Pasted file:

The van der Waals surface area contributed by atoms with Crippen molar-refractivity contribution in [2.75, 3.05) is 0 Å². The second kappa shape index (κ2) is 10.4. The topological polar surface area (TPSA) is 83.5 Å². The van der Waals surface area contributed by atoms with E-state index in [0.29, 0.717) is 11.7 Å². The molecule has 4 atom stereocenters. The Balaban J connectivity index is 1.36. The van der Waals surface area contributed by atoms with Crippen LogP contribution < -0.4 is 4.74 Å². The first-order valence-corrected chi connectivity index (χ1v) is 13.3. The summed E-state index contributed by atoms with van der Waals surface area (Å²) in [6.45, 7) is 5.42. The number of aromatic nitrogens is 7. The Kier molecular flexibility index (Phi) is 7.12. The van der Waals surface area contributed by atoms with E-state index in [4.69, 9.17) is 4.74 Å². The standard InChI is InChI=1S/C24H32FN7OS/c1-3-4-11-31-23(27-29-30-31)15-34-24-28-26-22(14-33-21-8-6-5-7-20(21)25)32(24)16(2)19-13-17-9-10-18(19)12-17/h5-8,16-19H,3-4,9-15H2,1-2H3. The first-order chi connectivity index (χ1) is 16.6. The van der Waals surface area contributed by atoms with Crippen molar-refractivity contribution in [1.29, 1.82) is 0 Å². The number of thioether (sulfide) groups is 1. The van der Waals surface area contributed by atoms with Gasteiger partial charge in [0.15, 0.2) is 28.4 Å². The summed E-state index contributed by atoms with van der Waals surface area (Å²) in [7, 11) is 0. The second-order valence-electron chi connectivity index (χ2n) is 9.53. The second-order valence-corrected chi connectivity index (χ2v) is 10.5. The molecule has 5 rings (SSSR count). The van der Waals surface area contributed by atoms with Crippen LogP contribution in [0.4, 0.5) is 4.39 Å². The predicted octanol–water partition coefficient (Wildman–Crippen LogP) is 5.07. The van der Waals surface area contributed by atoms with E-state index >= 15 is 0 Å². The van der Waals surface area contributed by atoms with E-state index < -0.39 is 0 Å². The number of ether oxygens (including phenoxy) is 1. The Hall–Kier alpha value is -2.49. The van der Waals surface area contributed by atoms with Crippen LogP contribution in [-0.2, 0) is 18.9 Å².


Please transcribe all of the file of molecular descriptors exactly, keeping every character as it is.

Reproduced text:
The van der Waals surface area contributed by atoms with Crippen molar-refractivity contribution in [2.75, 3.05) is 0 Å². The second kappa shape index (κ2) is 10.4. The topological polar surface area (TPSA) is 83.5 Å². The van der Waals surface area contributed by atoms with E-state index in [0.29, 0.717) is 11.7 Å². The molecule has 4 atom stereocenters. The Balaban J connectivity index is 1.36. The van der Waals surface area contributed by atoms with Crippen LogP contribution < -0.4 is 4.74 Å². The first-order valence-corrected chi connectivity index (χ1v) is 13.3. The summed E-state index contributed by atoms with van der Waals surface area (Å²) in [6.45, 7) is 5.42. The number of aromatic nitrogens is 7. The Kier molecular flexibility index (Phi) is 7.12. The van der Waals surface area contributed by atoms with E-state index in [4.69, 9.17) is 4.74 Å². The standard InChI is InChI=1S/C24H32FN7OS/c1-3-4-11-31-23(27-29-30-31)15-34-24-28-26-22(14-33-21-8-6-5-7-20(21)25)32(24)16(2)19-13-17-9-10-18(19)12-17/h5-8,16-19H,3-4,9-15H2,1-2H3. The first-order chi connectivity index (χ1) is 16.6. The van der Waals surface area contributed by atoms with Crippen molar-refractivity contribution in [1.29, 1.82) is 0 Å². The number of thioether (sulfide) groups is 1. The van der Waals surface area contributed by atoms with Gasteiger partial charge in [0.15, 0.2) is 28.4 Å². The summed E-state index contributed by atoms with van der Waals surface area (Å²) in [7, 11) is 0. The second-order valence-electron chi connectivity index (χ2n) is 9.53. The second-order valence-corrected chi connectivity index (χ2v) is 10.5. The molecule has 5 rings (SSSR count). The van der Waals surface area contributed by atoms with Crippen LogP contribution in [0.4, 0.5) is 4.39 Å². The predicted octanol–water partition coefficient (Wildman–Crippen LogP) is 5.07. The van der Waals surface area contributed by atoms with E-state index >= 15 is 0 Å². The van der Waals surface area contributed by atoms with E-state index < -0.39 is 0 Å². The number of ether oxygens (including phenoxy) is 1. The Hall–Kier alpha value is -2.49. The van der Waals surface area contributed by atoms with Crippen LogP contribution in [-0.2, 0) is 18.9 Å².